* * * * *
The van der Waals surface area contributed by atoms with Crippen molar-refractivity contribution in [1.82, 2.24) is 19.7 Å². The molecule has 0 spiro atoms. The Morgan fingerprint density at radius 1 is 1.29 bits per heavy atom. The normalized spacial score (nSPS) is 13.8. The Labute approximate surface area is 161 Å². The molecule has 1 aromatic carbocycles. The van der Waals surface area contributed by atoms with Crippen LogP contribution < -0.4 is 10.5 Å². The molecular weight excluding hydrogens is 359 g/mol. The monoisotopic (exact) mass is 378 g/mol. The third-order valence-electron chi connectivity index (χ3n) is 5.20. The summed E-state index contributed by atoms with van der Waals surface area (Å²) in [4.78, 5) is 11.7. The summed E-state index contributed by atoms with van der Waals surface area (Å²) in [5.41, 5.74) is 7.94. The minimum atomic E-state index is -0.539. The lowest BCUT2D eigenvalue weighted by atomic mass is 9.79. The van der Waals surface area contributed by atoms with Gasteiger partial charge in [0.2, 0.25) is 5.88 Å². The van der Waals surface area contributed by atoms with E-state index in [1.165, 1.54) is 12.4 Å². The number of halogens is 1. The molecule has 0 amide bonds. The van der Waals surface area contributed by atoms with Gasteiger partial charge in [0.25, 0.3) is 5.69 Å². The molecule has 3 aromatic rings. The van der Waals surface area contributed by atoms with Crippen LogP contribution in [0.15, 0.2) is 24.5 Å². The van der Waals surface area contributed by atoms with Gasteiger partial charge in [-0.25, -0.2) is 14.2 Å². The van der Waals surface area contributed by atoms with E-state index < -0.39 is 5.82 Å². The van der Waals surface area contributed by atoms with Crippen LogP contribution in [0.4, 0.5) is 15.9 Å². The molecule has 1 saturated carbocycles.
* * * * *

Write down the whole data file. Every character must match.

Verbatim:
The van der Waals surface area contributed by atoms with Crippen molar-refractivity contribution in [1.82, 2.24) is 19.7 Å². The molecule has 0 spiro atoms. The Morgan fingerprint density at radius 1 is 1.29 bits per heavy atom. The normalized spacial score (nSPS) is 13.8. The Labute approximate surface area is 161 Å². The molecule has 1 aromatic carbocycles. The van der Waals surface area contributed by atoms with Crippen LogP contribution < -0.4 is 10.5 Å². The molecular weight excluding hydrogens is 359 g/mol. The monoisotopic (exact) mass is 378 g/mol. The third-order valence-electron chi connectivity index (χ3n) is 5.20. The summed E-state index contributed by atoms with van der Waals surface area (Å²) in [4.78, 5) is 11.7. The summed E-state index contributed by atoms with van der Waals surface area (Å²) in [5.41, 5.74) is 7.94. The minimum atomic E-state index is -0.539. The lowest BCUT2D eigenvalue weighted by atomic mass is 9.79. The van der Waals surface area contributed by atoms with Gasteiger partial charge in [0.2, 0.25) is 5.88 Å². The van der Waals surface area contributed by atoms with E-state index in [1.165, 1.54) is 12.4 Å². The number of halogens is 1. The molecule has 0 amide bonds. The van der Waals surface area contributed by atoms with Gasteiger partial charge in [0.25, 0.3) is 5.69 Å². The molecule has 3 aromatic rings. The van der Waals surface area contributed by atoms with Crippen LogP contribution in [0.15, 0.2) is 24.5 Å². The van der Waals surface area contributed by atoms with Gasteiger partial charge in [-0.25, -0.2) is 14.2 Å². The van der Waals surface area contributed by atoms with E-state index < -0.39 is 5.82 Å². The van der Waals surface area contributed by atoms with Crippen LogP contribution in [0.4, 0.5) is 15.9 Å². The molecule has 1 saturated carbocycles.